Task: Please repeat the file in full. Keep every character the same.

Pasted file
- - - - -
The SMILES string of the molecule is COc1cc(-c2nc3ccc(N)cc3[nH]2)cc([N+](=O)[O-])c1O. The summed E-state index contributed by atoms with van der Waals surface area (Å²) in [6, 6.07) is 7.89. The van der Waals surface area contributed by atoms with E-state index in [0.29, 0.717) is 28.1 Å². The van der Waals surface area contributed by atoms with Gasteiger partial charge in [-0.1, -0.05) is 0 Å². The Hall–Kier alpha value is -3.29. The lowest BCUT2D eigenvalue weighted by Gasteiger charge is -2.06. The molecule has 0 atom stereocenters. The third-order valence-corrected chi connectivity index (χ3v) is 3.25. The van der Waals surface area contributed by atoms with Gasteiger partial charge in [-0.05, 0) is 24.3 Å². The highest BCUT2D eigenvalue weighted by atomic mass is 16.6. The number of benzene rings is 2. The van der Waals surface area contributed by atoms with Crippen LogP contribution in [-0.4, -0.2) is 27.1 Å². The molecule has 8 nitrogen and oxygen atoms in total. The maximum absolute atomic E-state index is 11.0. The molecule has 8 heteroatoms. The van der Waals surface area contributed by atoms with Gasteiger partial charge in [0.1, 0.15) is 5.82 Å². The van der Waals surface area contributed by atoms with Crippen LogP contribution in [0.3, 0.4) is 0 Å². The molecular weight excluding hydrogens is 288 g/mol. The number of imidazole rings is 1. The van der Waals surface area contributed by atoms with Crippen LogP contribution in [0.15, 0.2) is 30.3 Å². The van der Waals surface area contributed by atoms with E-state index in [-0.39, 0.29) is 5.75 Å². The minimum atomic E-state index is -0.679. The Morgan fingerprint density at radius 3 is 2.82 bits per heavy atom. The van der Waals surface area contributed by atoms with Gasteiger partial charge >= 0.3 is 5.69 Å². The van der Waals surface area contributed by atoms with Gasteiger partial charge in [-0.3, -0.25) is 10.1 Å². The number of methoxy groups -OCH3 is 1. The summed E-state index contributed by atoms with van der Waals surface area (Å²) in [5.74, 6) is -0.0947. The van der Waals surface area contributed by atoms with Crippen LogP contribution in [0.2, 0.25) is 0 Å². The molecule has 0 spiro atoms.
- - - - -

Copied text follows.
The SMILES string of the molecule is COc1cc(-c2nc3ccc(N)cc3[nH]2)cc([N+](=O)[O-])c1O. The summed E-state index contributed by atoms with van der Waals surface area (Å²) in [6, 6.07) is 7.89. The van der Waals surface area contributed by atoms with E-state index in [0.29, 0.717) is 28.1 Å². The van der Waals surface area contributed by atoms with Gasteiger partial charge in [-0.1, -0.05) is 0 Å². The Hall–Kier alpha value is -3.29. The lowest BCUT2D eigenvalue weighted by Gasteiger charge is -2.06. The molecule has 0 atom stereocenters. The third-order valence-corrected chi connectivity index (χ3v) is 3.25. The van der Waals surface area contributed by atoms with Gasteiger partial charge in [-0.05, 0) is 24.3 Å². The highest BCUT2D eigenvalue weighted by atomic mass is 16.6. The number of benzene rings is 2. The van der Waals surface area contributed by atoms with Crippen LogP contribution in [-0.4, -0.2) is 27.1 Å². The molecule has 8 nitrogen and oxygen atoms in total. The maximum absolute atomic E-state index is 11.0. The molecule has 8 heteroatoms. The van der Waals surface area contributed by atoms with Gasteiger partial charge in [0.1, 0.15) is 5.82 Å². The van der Waals surface area contributed by atoms with Crippen LogP contribution in [0.3, 0.4) is 0 Å². The molecular weight excluding hydrogens is 288 g/mol. The number of imidazole rings is 1. The van der Waals surface area contributed by atoms with Crippen LogP contribution in [0.15, 0.2) is 30.3 Å². The van der Waals surface area contributed by atoms with E-state index in [-0.39, 0.29) is 5.75 Å². The minimum atomic E-state index is -0.679. The Morgan fingerprint density at radius 3 is 2.82 bits per heavy atom. The van der Waals surface area contributed by atoms with Gasteiger partial charge >= 0.3 is 5.69 Å². The van der Waals surface area contributed by atoms with Gasteiger partial charge in [-0.3, -0.25) is 10.1 Å². The number of methoxy groups -OCH3 is 1. The summed E-state index contributed by atoms with van der Waals surface area (Å²) in [5.74, 6) is -0.0947. The van der Waals surface area contributed by atoms with Crippen LogP contribution in [0.2, 0.25) is 0 Å². The molecule has 0 spiro atoms.